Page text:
The chooks are now happily settled in to their new abode. They adore the run perches, and scratching about in the aubiose. However, they are less enamoured of the sleeping area. The coop is huge compared to what they're used to, and very, very dark. When they need to lay, they timidly scuttle in to the nearest nest box from the pop hole, expel the egg and then run hell for leather back outside. Only the newly broody (again) Kiki shows any willing to spend time in the spacious indoors. At night, Margot goes in to join her flockmate, but the others snuggle up on an outside perch.
So, at dusk, I trek out to the Palace, and stuff birds in to the pop hole. One by one, I shove them inside. As they're in their sleepy trance state at this point, they don't happily wander over to the indoor perches. They stay plonked just inside the door. As subsequent birds are deposited, the preceeding hen is shunted across the coop floor. What you end up with, is a hypnotised conga line of chickens. I then turn a torch on inside the house, which wakes them up a bit. The sensible Mille's shake themselves and climb aboard the perch block. Doris slowly comes round and joins them. Maeve's first instinct on waking up is to duff up Celia and Purdy, who leg it in to the furthest nest box. Once all of this has calmed down, I turn off the torch and lock them in. I'm really hoping that they get over this fear of the great indoors quite rapidly.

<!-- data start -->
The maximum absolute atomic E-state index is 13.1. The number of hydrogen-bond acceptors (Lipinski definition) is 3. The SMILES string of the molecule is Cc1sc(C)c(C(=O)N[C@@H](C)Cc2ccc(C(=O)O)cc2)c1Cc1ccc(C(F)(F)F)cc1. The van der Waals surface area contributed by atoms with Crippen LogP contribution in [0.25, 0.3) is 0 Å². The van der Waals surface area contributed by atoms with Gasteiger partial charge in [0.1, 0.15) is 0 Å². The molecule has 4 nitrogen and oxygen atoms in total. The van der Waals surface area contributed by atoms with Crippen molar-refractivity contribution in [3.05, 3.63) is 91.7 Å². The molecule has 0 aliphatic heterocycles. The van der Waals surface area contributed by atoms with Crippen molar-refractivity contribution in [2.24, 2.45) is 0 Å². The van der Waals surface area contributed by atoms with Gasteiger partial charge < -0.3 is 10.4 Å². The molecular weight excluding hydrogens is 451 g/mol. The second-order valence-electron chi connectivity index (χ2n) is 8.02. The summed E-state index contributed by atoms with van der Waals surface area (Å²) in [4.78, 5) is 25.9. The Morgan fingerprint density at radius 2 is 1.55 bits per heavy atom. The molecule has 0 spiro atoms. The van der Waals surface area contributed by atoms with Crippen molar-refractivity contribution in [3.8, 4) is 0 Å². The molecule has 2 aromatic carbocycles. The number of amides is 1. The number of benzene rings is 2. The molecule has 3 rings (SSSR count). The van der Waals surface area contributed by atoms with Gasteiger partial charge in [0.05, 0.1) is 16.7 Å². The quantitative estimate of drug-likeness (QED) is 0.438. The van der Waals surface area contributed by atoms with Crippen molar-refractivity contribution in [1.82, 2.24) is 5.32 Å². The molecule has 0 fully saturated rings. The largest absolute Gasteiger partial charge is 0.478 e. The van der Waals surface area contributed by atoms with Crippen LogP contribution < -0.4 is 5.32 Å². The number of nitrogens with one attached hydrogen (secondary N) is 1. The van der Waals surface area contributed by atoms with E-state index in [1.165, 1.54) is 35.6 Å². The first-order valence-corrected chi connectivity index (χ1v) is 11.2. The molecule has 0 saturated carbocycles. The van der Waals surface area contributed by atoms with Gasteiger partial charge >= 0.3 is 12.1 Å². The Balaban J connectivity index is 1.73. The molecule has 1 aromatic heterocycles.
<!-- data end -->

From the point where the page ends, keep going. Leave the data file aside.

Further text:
The Palace was always destined to stand on the new patio. However, after just a few days it's become apparent that it needs to move. Much as I love hens, they are not tidy creatures. Within minutes of being released, they tend to kick bedding out of the door and poo a lot. The ever tolerant husband made an executive decision, and began digging out the border. I frantically removed plants before they fell foul of his spade and hurried to replant them in a safer place. The girls watched all of this activity from their lofty vantage point, occassionally shrieking encouragement. The ever tolerant husband just loves being serenaded.
By early evening, he had managed to lay four enormous paving slabs, and called it a day. As soon as he went inside to clean up, I released the chooks. With great joy, they ran/flapped over to the newly excavated ground and happily ate their own body weight in bugs. Unfortunately, in doing so, they managed to scratch earth everywhere and half bury the painstakingly layed slabs. Ahem. I hurriedly excavated the site with my foot.
The Convent was sold yesterday, for the amazing price of £122. The buyer was so keen, he actually drove an hour along the motorway to collect it as soon as the auction finished. I watched it go with a mixture of relief (Yay! My garden back!) and sadness. After all, it was the coop that began my chicken keeping journey.
I wish its new owners well as they begin theirs.